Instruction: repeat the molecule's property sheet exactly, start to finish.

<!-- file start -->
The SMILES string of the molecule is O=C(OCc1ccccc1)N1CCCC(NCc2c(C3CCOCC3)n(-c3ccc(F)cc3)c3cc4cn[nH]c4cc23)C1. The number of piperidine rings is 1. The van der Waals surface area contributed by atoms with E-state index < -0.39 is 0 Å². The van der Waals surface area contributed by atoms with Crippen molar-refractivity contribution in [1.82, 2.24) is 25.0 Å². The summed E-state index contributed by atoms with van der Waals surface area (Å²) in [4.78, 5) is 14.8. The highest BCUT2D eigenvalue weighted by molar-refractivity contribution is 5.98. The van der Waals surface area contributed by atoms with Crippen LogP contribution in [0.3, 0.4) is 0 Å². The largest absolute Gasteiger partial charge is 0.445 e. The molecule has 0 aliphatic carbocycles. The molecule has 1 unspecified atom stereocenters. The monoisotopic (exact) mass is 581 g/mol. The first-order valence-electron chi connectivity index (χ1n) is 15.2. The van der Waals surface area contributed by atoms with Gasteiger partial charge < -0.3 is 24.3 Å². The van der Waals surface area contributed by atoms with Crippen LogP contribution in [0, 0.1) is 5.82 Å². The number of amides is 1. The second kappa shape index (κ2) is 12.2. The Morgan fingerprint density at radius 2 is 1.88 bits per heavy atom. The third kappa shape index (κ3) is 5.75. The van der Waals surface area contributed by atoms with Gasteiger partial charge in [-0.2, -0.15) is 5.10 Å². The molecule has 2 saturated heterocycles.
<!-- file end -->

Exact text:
The SMILES string of the molecule is O=C(OCc1ccccc1)N1CCCC(NCc2c(C3CCOCC3)n(-c3ccc(F)cc3)c3cc4cn[nH]c4cc23)C1. The number of piperidine rings is 1. The van der Waals surface area contributed by atoms with E-state index < -0.39 is 0 Å². The van der Waals surface area contributed by atoms with Crippen molar-refractivity contribution in [1.82, 2.24) is 25.0 Å². The summed E-state index contributed by atoms with van der Waals surface area (Å²) in [4.78, 5) is 14.8. The highest BCUT2D eigenvalue weighted by molar-refractivity contribution is 5.98. The van der Waals surface area contributed by atoms with Crippen LogP contribution in [0.3, 0.4) is 0 Å². The largest absolute Gasteiger partial charge is 0.445 e. The molecule has 0 aliphatic carbocycles. The molecule has 1 unspecified atom stereocenters. The monoisotopic (exact) mass is 581 g/mol. The first-order valence-electron chi connectivity index (χ1n) is 15.2. The van der Waals surface area contributed by atoms with Gasteiger partial charge < -0.3 is 24.3 Å². The van der Waals surface area contributed by atoms with Crippen LogP contribution in [0, 0.1) is 5.82 Å². The number of amides is 1. The second kappa shape index (κ2) is 12.2. The Morgan fingerprint density at radius 2 is 1.88 bits per heavy atom. The third kappa shape index (κ3) is 5.75. The van der Waals surface area contributed by atoms with Gasteiger partial charge in [-0.2, -0.15) is 5.10 Å². The molecule has 2 saturated heterocycles.